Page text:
And with a FREE 4TB hard drive, 64GB SD card and battery strap, you'll be able to keep shooting until the cows come home!
 1610, Despicable Lady; 1609–12, The Captain.
People will stop using animal-related phrases when pigs fly.
Hi Margie or Hello Margarite!
Nice to hear from you. To be honest, I'm happy because I hadn't heard about it recently and I wanted to know if it was okay. Yes indeed: animal metaphors always bring home the bacon of everyday language. I'm so glad you didn't find the post a wet squid.(Video) English idiom : Until the cows come home | meaning with animated scenes
The best and most sincere greetings for Christmas.
Hello dear Jeremiah,
Until the cow comes home!!
I liked the use of the subjunctive of the verb to come
And to be honest, I'm pretty familiar when pigs fly. , but this is new and an education
Is it true that Scottish farmers let their cows graze all summer?
Respondedor(Video) Until the cows come home
Not sure about the Scottish connection, tbh, Hakim. It is one theory among many.
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The idiom till the cows come home has been in use since at least the sixteenth century and may have originated in the Scottish Highlands, where cows are allowed to graze for months at a time before they meander home in the fall.What is the figurative meaning of until the cows come home? ›
idiom. informal. : for a very long time.What happens when the cows come home? ›
The phrase is usually used to mean “a long time,” or to refer to being out really late. (For example, if you're going to party until the cows come home, you're probably going to have a crazy late night.)Which answer here is the definition for this word or phrase till the cows come home? ›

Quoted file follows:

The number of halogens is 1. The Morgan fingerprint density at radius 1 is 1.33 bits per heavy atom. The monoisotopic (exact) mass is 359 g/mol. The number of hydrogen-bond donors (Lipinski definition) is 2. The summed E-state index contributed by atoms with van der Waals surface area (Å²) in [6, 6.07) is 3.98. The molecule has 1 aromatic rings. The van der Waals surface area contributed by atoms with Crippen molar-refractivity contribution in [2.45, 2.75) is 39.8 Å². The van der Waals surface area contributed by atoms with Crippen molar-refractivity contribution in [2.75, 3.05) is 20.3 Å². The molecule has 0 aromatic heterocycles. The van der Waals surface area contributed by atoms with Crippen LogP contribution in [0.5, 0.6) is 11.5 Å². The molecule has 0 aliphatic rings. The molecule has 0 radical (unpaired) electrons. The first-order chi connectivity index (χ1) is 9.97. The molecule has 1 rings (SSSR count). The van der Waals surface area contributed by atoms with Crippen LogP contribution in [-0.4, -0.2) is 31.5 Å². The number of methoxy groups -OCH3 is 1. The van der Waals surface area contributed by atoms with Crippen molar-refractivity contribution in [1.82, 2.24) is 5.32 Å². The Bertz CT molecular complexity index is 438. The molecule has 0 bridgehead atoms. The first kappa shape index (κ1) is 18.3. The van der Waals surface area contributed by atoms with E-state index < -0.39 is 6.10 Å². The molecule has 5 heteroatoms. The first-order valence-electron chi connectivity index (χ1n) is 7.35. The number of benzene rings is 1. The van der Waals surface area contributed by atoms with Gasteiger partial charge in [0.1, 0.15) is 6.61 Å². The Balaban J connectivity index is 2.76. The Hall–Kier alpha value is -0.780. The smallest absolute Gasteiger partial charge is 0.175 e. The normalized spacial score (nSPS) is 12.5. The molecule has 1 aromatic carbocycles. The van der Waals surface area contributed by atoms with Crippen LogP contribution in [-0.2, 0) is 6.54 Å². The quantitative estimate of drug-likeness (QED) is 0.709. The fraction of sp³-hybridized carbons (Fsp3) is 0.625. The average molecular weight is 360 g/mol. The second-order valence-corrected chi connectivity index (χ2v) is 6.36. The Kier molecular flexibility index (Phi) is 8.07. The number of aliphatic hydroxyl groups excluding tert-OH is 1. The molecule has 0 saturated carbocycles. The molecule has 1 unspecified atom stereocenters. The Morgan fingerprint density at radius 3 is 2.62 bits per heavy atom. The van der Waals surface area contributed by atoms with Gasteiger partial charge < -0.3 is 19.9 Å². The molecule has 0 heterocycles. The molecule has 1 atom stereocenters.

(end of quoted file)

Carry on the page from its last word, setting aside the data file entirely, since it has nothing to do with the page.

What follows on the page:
“Till the cows come home.” That means a long time, long time.What is the origin of the saying don't have a cow? ›
The phrase don't have a cow is often used when someone is becoming enraged, as an admonishment that their anger is out of proportion to the inciting incident. “Don't have a cow, man,” became a catchphrase in the 1990s as a result of the popular cartoon television show, The Simpsons.Why do some honor the cow at Christmas? ›
The Spanish especially honor the cow at Christmas because it is thought that when Mary gave birth to Jesus the cow in the stable breathed on the Baby Jesus to keep him warm. Christmas is a deeply religious holiday in Spain.What are the 20 examples of idioms? ›
- Under the weather. What does it mean? ...
- The ball is in your court. What does it mean? ...
- Spill the beans. What does it mean? ...
- Break a leg. What does it mean? ...
- Pull someone's leg. What does it mean? ...
- Sat on the fence. What does it mean? ...
- Through thick and thin. ...
- Once in a blue moon.
: to become very angry, upset, etc. Don't have a cow! I said I'd take care of the problem and I will.What is the cow analogy? ›